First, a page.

CHAPEL HILL, N.C. (WNCN) – UNC Health said it will continue administering the Johnson & Johnson COVID-19 vaccine after some reported adverse reactions in a small number of patients, a spokesman Alan Wolf said Friday morning.
UNC Health has given out more than 2,200 doses of the J&J vaccine over the past two days. Administration of the vaccine was paused on Thursday due to “a few patients feeling faint and light-headed after receiving the J&J doses at the Friday Center clinic,” Wolf said.
“We believe that the J&J vaccine is safe. Very few people (less than 1%) who have received this vaccine at our clinics have reported lightheadedness or fainting. On April 9, the CDC stated that it has found no evidence of a safety concern for the J&J vaccine after looking at cases in NC and other parts of the country,” UNC said in a statement.
Earlier Thursday, Wake County announced it paused vaccinations at its PNC Arena site after 18 people suffered adverse reactions to the J&J shot. Of those, four people went to the hospital.
Duke Health released the following statement, saying it didn’t plan to pause its use of the J&J vaccine:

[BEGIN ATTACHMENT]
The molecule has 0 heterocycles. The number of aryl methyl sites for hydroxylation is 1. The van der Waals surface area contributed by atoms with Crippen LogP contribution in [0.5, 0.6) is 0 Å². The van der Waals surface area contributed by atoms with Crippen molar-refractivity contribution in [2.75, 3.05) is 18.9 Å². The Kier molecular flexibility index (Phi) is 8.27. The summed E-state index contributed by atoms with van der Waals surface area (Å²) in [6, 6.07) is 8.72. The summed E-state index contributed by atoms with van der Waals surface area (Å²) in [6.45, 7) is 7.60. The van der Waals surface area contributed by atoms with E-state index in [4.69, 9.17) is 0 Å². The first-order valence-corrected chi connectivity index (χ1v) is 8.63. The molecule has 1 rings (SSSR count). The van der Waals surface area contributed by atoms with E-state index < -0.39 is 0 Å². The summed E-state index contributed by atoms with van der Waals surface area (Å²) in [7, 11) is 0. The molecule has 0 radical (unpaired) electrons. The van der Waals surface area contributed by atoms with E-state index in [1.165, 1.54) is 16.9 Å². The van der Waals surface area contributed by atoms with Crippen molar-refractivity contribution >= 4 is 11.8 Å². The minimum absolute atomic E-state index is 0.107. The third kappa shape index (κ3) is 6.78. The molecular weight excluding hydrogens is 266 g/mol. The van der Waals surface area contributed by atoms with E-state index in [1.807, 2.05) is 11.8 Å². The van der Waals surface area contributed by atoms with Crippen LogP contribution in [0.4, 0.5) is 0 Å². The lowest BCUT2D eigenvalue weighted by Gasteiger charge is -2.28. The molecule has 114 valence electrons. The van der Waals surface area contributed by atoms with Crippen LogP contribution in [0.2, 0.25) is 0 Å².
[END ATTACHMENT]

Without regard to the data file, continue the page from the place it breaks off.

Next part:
“Duke Health received Janssen (J&J) vaccine from the same lot number identified in the Wake County vaccine clinic, but the shipment was sent directly to Duke through no intermediaries. No patients at Duke have experienced serious incidents. Minor side effects from the vaccine have been consistent with those reported by the manufacturer prior to authorization and remain within expected rates. As a result, we do not plan to pause vaccinations at this time and will continue to follow all vaccination policies and guidance from the CDC.”
Johnson & Johnson sent the following statement to CBS:
There is no greater priority than the safety and well-being of the people we serve. When we receive reports of adverse events in individuals receiving our medicines and vaccines, we collect necessary information and carefully assess the events. Reports about individuals receiving our COVID-19 vaccine and our assessment of those reports are shared with the U.S. Food and Drug Administration and other appropriate health authorities. This is part of the established process to inform health authorities’ comprehensive surveillance programs that monitor the overall safety of medicines, as well the vaccines authorized for use against this pandemic.